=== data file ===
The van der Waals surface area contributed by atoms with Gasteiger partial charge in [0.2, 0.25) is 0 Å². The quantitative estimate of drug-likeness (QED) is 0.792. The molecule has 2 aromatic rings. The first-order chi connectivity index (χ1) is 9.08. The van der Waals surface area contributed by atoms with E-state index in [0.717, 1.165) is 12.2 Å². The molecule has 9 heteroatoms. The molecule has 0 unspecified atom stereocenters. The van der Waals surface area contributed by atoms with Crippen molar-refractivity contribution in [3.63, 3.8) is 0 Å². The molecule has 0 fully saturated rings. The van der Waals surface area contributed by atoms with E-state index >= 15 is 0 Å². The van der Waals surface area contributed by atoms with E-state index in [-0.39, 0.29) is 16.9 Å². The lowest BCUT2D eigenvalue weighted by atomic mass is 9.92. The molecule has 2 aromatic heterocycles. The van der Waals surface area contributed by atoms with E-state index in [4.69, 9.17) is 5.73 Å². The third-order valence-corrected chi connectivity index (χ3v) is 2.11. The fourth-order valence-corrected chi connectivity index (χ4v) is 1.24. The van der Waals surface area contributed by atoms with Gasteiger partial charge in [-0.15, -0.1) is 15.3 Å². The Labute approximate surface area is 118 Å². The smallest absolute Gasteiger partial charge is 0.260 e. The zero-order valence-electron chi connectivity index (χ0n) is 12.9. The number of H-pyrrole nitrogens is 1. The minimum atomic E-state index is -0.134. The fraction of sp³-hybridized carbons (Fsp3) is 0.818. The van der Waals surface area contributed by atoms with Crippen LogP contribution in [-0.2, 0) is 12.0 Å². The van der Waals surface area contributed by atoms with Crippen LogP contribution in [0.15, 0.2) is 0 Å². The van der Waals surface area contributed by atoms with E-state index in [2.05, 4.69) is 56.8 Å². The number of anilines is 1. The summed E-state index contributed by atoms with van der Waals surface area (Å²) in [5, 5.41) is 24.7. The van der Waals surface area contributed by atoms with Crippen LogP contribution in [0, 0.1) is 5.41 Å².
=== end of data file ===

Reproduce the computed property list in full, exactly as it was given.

The van der Waals surface area contributed by atoms with Gasteiger partial charge in [0.2, 0.25) is 0 Å². The quantitative estimate of drug-likeness (QED) is 0.792. The molecule has 2 aromatic rings. The first-order chi connectivity index (χ1) is 9.08. The van der Waals surface area contributed by atoms with E-state index in [0.717, 1.165) is 12.2 Å². The molecule has 9 heteroatoms. The molecule has 0 unspecified atom stereocenters. The van der Waals surface area contributed by atoms with Crippen molar-refractivity contribution in [3.63, 3.8) is 0 Å². The molecule has 0 fully saturated rings. The van der Waals surface area contributed by atoms with E-state index >= 15 is 0 Å². The van der Waals surface area contributed by atoms with E-state index in [-0.39, 0.29) is 16.9 Å². The lowest BCUT2D eigenvalue weighted by atomic mass is 9.92. The molecule has 2 aromatic heterocycles. The van der Waals surface area contributed by atoms with E-state index in [4.69, 9.17) is 5.73 Å². The third-order valence-corrected chi connectivity index (χ3v) is 2.11. The fourth-order valence-corrected chi connectivity index (χ4v) is 1.24. The van der Waals surface area contributed by atoms with Gasteiger partial charge in [-0.15, -0.1) is 15.3 Å². The Labute approximate surface area is 118 Å². The smallest absolute Gasteiger partial charge is 0.260 e. The zero-order valence-electron chi connectivity index (χ0n) is 12.9. The number of H-pyrrole nitrogens is 1. The minimum atomic E-state index is -0.134. The fraction of sp³-hybridized carbons (Fsp3) is 0.818. The van der Waals surface area contributed by atoms with Crippen LogP contribution in [-0.2, 0) is 12.0 Å². The van der Waals surface area contributed by atoms with Crippen LogP contribution in [0.15, 0.2) is 0 Å². The van der Waals surface area contributed by atoms with E-state index in [2.05, 4.69) is 56.8 Å². The number of anilines is 1. The summed E-state index contributed by atoms with van der Waals surface area (Å²) in [5, 5.41) is 24.7. The van der Waals surface area contributed by atoms with Crippen LogP contribution in [0, 0.1) is 5.41 Å².